Hydraulic Connectors: John Deere Review  -- John Deere Tractors Discussion Forum and Review Hydraulic Connectors: John Deere Review -- John Deere Tractors Discussion Forum

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 03-29-2005, 05:31 Post: 108968
bmeyer



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It was a nice day in Central Wisconsin yesterday so I thought I'd drop the snowblower and put on the 210 FEL on my 2210. The SB came off just fine, but the FEL was a different story.

I drove into it and then tried to couple the hoses to the tractor connectors. The bucket ones when on easily. However, I couldn't attach the arm lines to save my life. Being a "newbie" I tried more muscle and swearing, but they wouldn't couple. My friendly dealer took my call and confirmed what I expected - pressure had developed in that arms over the winter and the pin on the male end would not move, thus preventing coupling.

He suggested pressing the "pin" on a hard surface or opening up the fittings a bit. THe first idea didn't work, but the second solved the problem in minutes though a bit messy.

Now the question - how do I prevent this every year? Do I need to prop or support the FEL in storage? Is there an easier way to relieve pressure? Is this a common problem? Did I do something dumb that caused this situation? Help!






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 03-29-2005, 07:40 Post: 108978
beagle

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Common problem that is encountered all the time. The best thing to do is when you remove the loader, shut the machine down and move the joystick in every direction before dis-connecting the lines. If the machine is off, and the loader is in it's store position, moving the joystick will relieve the pressure in the lines. Then disconnect the lines. This isn't a fool proof way to make sure no further pressure builds up, but I think you will find it is a big help. After you turn off the machine and move the joysttick, you will see the loader move slightly as any residual pressure is relelased. Hope this helps.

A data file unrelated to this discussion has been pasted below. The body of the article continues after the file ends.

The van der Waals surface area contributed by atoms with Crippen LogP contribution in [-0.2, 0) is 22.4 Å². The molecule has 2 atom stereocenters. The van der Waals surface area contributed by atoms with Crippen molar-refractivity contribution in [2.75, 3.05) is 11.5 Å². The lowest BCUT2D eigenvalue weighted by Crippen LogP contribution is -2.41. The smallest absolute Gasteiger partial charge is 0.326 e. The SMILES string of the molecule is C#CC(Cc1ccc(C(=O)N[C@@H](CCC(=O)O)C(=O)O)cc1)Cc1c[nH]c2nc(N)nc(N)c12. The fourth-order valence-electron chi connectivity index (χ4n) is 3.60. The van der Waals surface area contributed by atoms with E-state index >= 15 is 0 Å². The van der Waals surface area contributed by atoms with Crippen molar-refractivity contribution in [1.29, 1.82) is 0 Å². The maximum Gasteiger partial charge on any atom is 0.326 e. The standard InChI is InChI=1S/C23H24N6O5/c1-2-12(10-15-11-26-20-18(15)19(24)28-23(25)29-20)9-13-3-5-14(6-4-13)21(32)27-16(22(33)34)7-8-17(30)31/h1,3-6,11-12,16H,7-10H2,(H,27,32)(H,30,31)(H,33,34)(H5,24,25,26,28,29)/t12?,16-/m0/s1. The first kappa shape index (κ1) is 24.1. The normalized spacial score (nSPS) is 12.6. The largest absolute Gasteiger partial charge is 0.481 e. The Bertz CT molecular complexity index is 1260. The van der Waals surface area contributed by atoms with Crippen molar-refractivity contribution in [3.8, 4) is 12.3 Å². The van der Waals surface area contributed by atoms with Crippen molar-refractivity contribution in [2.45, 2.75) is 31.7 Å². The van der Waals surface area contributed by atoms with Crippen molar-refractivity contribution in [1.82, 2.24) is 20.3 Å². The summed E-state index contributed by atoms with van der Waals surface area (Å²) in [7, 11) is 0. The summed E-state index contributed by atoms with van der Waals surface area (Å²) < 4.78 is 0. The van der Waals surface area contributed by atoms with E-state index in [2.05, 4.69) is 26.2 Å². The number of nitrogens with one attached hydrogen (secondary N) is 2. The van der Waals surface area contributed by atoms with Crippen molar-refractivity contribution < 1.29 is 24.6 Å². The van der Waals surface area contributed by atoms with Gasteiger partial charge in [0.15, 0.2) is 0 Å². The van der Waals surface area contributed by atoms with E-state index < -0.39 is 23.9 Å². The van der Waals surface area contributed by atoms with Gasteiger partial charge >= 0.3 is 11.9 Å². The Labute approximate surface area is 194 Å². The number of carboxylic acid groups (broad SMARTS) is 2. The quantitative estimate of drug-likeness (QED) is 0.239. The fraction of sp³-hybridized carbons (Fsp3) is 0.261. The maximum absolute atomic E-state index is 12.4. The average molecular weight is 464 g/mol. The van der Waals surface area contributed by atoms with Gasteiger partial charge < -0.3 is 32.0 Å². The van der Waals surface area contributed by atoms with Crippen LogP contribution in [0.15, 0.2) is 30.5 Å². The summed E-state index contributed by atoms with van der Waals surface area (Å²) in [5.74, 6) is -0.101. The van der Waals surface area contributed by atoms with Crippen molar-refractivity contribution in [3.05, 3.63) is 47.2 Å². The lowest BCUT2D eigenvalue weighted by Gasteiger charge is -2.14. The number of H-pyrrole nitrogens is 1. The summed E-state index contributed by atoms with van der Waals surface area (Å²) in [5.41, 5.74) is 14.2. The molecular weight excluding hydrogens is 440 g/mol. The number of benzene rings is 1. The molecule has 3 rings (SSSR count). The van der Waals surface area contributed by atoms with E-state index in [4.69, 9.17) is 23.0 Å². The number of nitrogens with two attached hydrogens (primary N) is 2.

For future pressure release, make sure you are well protected if you releave pressure at the poppit valve in the disconnect. Hydraulic fluid under pressure can cause serious infection and even gangrene if it hits you unprotected.






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 03-29-2005, 09:10 Post: 108985
DRankin



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 Hydraulic Connectors

I think temperature can affect the residual pressure too. Drop the FEL and relieve the pressure on a cold day and wait for a warm day to put it back on and you will have the same problem.

I fooled around with ways to relieve the pressure, including pressing the fitting on a hard surface, rigging up screw clamps, etc, and decided it was just to dangerous.

Now I get a couple of wrenches and loosen a coupling until the fluid weeps out and then tighten it back up and connect it to the tractor.

That keeps it out of my eyes, off my clothes and keeps me out of the E.R.






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 03-29-2005, 10:39 Post: 109000
Murf

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We use a rather more simple method, we prevent the problem in the first place.

When we drop anything onto cylinders we block the cylinders with a peice of tube cut in half lengthwise. This mechanically holds the cylinders at a set opening and prevents a load shifting from creating pressure. If you also cycle the cylinders with the engine off before disconnecting it helps to allow for some changes without over pressuring the system.